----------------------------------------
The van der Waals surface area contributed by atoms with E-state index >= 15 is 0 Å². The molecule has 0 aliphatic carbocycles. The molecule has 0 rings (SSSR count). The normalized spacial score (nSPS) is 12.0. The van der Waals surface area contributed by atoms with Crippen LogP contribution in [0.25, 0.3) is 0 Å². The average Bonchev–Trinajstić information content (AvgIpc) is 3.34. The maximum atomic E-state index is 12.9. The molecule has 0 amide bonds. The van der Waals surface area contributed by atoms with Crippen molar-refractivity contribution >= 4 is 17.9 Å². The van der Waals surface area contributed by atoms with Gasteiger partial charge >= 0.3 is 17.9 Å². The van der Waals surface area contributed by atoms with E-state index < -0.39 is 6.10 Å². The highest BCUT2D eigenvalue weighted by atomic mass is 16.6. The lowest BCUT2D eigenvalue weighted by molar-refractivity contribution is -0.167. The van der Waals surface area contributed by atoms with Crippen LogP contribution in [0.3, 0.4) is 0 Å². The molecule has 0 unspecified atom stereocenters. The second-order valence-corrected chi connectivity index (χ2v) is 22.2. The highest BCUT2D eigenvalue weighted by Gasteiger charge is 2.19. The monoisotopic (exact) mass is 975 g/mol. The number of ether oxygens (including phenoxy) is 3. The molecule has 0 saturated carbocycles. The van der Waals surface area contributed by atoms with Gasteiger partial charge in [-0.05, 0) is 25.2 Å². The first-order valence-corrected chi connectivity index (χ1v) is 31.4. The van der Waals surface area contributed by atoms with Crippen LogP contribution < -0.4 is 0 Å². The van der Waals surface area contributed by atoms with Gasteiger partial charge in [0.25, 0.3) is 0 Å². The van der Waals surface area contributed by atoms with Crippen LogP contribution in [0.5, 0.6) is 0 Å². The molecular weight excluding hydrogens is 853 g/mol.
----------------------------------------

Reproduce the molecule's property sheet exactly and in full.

The van der Waals surface area contributed by atoms with E-state index >= 15 is 0 Å². The molecule has 0 aliphatic carbocycles. The molecule has 0 rings (SSSR count). The normalized spacial score (nSPS) is 12.0. The van der Waals surface area contributed by atoms with Crippen LogP contribution in [0.25, 0.3) is 0 Å². The average Bonchev–Trinajstić information content (AvgIpc) is 3.34. The maximum atomic E-state index is 12.9. The molecule has 0 amide bonds. The van der Waals surface area contributed by atoms with Crippen molar-refractivity contribution >= 4 is 17.9 Å². The van der Waals surface area contributed by atoms with Gasteiger partial charge >= 0.3 is 17.9 Å². The van der Waals surface area contributed by atoms with E-state index < -0.39 is 6.10 Å². The highest BCUT2D eigenvalue weighted by atomic mass is 16.6. The lowest BCUT2D eigenvalue weighted by molar-refractivity contribution is -0.167. The van der Waals surface area contributed by atoms with Crippen LogP contribution in [0.3, 0.4) is 0 Å². The molecule has 0 unspecified atom stereocenters. The second-order valence-corrected chi connectivity index (χ2v) is 22.2. The highest BCUT2D eigenvalue weighted by Gasteiger charge is 2.19. The monoisotopic (exact) mass is 975 g/mol. The number of ether oxygens (including phenoxy) is 3. The molecule has 0 saturated carbocycles. The van der Waals surface area contributed by atoms with Gasteiger partial charge in [-0.05, 0) is 25.2 Å². The first-order valence-corrected chi connectivity index (χ1v) is 31.4. The van der Waals surface area contributed by atoms with Crippen LogP contribution < -0.4 is 0 Å². The van der Waals surface area contributed by atoms with Gasteiger partial charge in [0.25, 0.3) is 0 Å². The van der Waals surface area contributed by atoms with Crippen LogP contribution in [0.5, 0.6) is 0 Å². The molecular weight excluding hydrogens is 853 g/mol.